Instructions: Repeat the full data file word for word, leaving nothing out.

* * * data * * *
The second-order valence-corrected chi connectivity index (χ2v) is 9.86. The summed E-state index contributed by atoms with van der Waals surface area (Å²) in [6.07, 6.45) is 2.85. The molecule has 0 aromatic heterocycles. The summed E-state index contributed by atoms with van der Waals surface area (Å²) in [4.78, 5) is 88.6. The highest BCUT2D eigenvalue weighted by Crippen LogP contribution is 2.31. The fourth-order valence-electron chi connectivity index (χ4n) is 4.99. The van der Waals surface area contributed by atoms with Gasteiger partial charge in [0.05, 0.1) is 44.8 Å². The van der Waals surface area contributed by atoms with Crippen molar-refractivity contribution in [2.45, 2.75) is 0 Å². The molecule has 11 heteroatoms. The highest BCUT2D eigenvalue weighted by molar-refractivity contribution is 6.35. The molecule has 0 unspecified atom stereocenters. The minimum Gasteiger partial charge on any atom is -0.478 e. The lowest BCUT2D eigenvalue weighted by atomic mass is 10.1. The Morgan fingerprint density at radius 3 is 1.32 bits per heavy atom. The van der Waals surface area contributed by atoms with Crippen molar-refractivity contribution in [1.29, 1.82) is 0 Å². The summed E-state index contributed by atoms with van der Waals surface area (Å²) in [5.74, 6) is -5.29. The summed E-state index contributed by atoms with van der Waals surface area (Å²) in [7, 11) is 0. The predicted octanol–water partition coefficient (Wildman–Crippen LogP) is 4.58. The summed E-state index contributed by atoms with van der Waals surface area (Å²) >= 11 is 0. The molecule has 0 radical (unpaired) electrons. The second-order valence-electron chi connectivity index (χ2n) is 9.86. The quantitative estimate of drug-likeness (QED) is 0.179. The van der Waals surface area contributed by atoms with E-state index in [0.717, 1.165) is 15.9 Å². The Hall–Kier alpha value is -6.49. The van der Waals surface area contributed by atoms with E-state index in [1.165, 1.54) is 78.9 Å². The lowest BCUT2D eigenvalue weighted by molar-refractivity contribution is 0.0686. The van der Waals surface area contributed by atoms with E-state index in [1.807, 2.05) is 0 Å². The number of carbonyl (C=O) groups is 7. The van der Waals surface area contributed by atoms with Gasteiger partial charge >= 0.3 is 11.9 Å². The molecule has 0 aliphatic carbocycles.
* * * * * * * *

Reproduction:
The second-order valence-corrected chi connectivity index (χ2v) is 9.86. The summed E-state index contributed by atoms with van der Waals surface area (Å²) in [6.07, 6.45) is 2.85. The molecule has 0 aromatic heterocycles. The summed E-state index contributed by atoms with van der Waals surface area (Å²) in [4.78, 5) is 88.6. The highest BCUT2D eigenvalue weighted by Crippen LogP contribution is 2.31. The fourth-order valence-electron chi connectivity index (χ4n) is 4.99. The van der Waals surface area contributed by atoms with Gasteiger partial charge in [0.05, 0.1) is 44.8 Å². The van der Waals surface area contributed by atoms with Crippen molar-refractivity contribution in [2.45, 2.75) is 0 Å². The molecule has 11 heteroatoms. The highest BCUT2D eigenvalue weighted by molar-refractivity contribution is 6.35. The molecule has 0 unspecified atom stereocenters. The minimum Gasteiger partial charge on any atom is -0.478 e. The lowest BCUT2D eigenvalue weighted by atomic mass is 10.1. The Morgan fingerprint density at radius 3 is 1.32 bits per heavy atom. The van der Waals surface area contributed by atoms with Crippen molar-refractivity contribution in [1.29, 1.82) is 0 Å². The summed E-state index contributed by atoms with van der Waals surface area (Å²) in [5.74, 6) is -5.29. The summed E-state index contributed by atoms with van der Waals surface area (Å²) in [7, 11) is 0. The predicted octanol–water partition coefficient (Wildman–Crippen LogP) is 4.58. The summed E-state index contributed by atoms with van der Waals surface area (Å²) >= 11 is 0. The molecule has 0 radical (unpaired) electrons. The second-order valence-electron chi connectivity index (χ2n) is 9.86. The quantitative estimate of drug-likeness (QED) is 0.179. The van der Waals surface area contributed by atoms with E-state index in [0.717, 1.165) is 15.9 Å². The Hall–Kier alpha value is -6.49. The van der Waals surface area contributed by atoms with E-state index in [1.165, 1.54) is 78.9 Å². The lowest BCUT2D eigenvalue weighted by molar-refractivity contribution is 0.0686. The van der Waals surface area contributed by atoms with E-state index in [1.807, 2.05) is 0 Å². The number of carbonyl (C=O) groups is 7. The van der Waals surface area contributed by atoms with Gasteiger partial charge >= 0.3 is 11.9 Å². The molecule has 0 aliphatic carbocycles.